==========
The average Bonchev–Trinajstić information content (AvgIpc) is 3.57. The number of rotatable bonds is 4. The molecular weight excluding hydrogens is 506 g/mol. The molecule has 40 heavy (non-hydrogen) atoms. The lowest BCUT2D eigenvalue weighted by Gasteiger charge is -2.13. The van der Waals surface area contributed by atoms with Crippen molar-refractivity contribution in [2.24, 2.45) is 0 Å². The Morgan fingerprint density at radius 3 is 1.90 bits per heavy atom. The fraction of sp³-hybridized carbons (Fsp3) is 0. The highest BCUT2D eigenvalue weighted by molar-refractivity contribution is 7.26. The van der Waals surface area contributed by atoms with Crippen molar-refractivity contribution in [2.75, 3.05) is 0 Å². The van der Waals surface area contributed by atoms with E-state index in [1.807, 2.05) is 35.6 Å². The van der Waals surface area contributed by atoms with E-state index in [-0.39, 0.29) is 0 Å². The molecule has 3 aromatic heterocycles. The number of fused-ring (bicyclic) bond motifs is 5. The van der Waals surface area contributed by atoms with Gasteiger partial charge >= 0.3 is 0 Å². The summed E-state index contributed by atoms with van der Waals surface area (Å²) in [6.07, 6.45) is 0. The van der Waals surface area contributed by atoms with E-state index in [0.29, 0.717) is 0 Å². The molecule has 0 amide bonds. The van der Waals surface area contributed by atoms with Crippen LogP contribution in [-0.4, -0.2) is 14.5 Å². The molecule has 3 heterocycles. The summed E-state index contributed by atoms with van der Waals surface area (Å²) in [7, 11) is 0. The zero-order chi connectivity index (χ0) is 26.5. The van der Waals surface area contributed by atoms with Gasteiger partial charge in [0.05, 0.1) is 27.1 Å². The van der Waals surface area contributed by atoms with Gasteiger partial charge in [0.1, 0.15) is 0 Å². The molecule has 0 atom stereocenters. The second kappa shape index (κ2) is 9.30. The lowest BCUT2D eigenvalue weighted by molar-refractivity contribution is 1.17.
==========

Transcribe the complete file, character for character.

The average Bonchev–Trinajstić information content (AvgIpc) is 3.57. The number of rotatable bonds is 4. The molecular weight excluding hydrogens is 506 g/mol. The molecule has 40 heavy (non-hydrogen) atoms. The lowest BCUT2D eigenvalue weighted by Gasteiger charge is -2.13. The van der Waals surface area contributed by atoms with Crippen molar-refractivity contribution in [2.24, 2.45) is 0 Å². The Morgan fingerprint density at radius 3 is 1.90 bits per heavy atom. The fraction of sp³-hybridized carbons (Fsp3) is 0. The highest BCUT2D eigenvalue weighted by molar-refractivity contribution is 7.26. The van der Waals surface area contributed by atoms with Crippen molar-refractivity contribution in [2.75, 3.05) is 0 Å². The van der Waals surface area contributed by atoms with E-state index in [1.807, 2.05) is 35.6 Å². The van der Waals surface area contributed by atoms with E-state index in [-0.39, 0.29) is 0 Å². The molecule has 3 aromatic heterocycles. The number of fused-ring (bicyclic) bond motifs is 5. The van der Waals surface area contributed by atoms with Gasteiger partial charge >= 0.3 is 0 Å². The summed E-state index contributed by atoms with van der Waals surface area (Å²) in [6.07, 6.45) is 0. The van der Waals surface area contributed by atoms with E-state index in [0.29, 0.717) is 0 Å². The molecule has 0 amide bonds. The van der Waals surface area contributed by atoms with Crippen LogP contribution in [-0.4, -0.2) is 14.5 Å². The molecule has 3 heterocycles. The summed E-state index contributed by atoms with van der Waals surface area (Å²) in [7, 11) is 0. The zero-order chi connectivity index (χ0) is 26.5. The van der Waals surface area contributed by atoms with Gasteiger partial charge in [0.05, 0.1) is 27.1 Å². The van der Waals surface area contributed by atoms with Gasteiger partial charge in [0.1, 0.15) is 0 Å². The molecule has 0 atom stereocenters. The second kappa shape index (κ2) is 9.30. The lowest BCUT2D eigenvalue weighted by molar-refractivity contribution is 1.17.